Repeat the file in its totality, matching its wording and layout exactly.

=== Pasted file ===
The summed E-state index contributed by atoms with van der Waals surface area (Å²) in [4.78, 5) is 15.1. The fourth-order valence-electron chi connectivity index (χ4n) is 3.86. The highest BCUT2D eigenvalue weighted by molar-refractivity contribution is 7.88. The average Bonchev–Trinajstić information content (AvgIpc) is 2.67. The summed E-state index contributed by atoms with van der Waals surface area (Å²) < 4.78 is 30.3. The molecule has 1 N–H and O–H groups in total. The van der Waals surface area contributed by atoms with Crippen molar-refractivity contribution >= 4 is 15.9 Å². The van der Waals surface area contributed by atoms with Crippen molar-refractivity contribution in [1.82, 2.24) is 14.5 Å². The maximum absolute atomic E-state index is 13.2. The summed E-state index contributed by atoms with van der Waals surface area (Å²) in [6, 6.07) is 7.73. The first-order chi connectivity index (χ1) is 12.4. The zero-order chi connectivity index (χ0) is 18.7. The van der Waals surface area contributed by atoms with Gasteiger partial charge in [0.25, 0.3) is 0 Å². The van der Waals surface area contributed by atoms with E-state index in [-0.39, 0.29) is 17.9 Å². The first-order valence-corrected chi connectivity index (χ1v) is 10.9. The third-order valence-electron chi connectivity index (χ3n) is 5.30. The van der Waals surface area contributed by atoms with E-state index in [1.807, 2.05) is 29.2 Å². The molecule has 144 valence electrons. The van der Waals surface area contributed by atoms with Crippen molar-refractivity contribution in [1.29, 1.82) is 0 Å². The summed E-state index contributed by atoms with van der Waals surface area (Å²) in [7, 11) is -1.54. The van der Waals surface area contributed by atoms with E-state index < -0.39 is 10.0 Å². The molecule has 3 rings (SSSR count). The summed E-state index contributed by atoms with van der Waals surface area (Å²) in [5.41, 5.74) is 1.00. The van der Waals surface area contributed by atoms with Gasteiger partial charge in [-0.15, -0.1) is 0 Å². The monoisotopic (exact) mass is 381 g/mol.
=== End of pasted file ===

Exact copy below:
The summed E-state index contributed by atoms with van der Waals surface area (Å²) in [4.78, 5) is 15.1. The fourth-order valence-electron chi connectivity index (χ4n) is 3.86. The highest BCUT2D eigenvalue weighted by molar-refractivity contribution is 7.88. The average Bonchev–Trinajstić information content (AvgIpc) is 2.67. The summed E-state index contributed by atoms with van der Waals surface area (Å²) < 4.78 is 30.3. The molecule has 1 N–H and O–H groups in total. The van der Waals surface area contributed by atoms with Crippen molar-refractivity contribution >= 4 is 15.9 Å². The van der Waals surface area contributed by atoms with Crippen molar-refractivity contribution in [1.82, 2.24) is 14.5 Å². The maximum absolute atomic E-state index is 13.2. The summed E-state index contributed by atoms with van der Waals surface area (Å²) in [6, 6.07) is 7.73. The first-order chi connectivity index (χ1) is 12.4. The zero-order chi connectivity index (χ0) is 18.7. The van der Waals surface area contributed by atoms with Gasteiger partial charge in [0.25, 0.3) is 0 Å². The van der Waals surface area contributed by atoms with E-state index in [-0.39, 0.29) is 17.9 Å². The first-order valence-corrected chi connectivity index (χ1v) is 10.9. The third-order valence-electron chi connectivity index (χ3n) is 5.30. The van der Waals surface area contributed by atoms with E-state index in [1.807, 2.05) is 29.2 Å². The molecule has 144 valence electrons. The van der Waals surface area contributed by atoms with Crippen molar-refractivity contribution in [1.29, 1.82) is 0 Å². The summed E-state index contributed by atoms with van der Waals surface area (Å²) in [7, 11) is -1.54. The van der Waals surface area contributed by atoms with E-state index < -0.39 is 10.0 Å². The molecule has 3 rings (SSSR count). The summed E-state index contributed by atoms with van der Waals surface area (Å²) in [5.41, 5.74) is 1.00. The van der Waals surface area contributed by atoms with Gasteiger partial charge in [-0.15, -0.1) is 0 Å². The monoisotopic (exact) mass is 381 g/mol.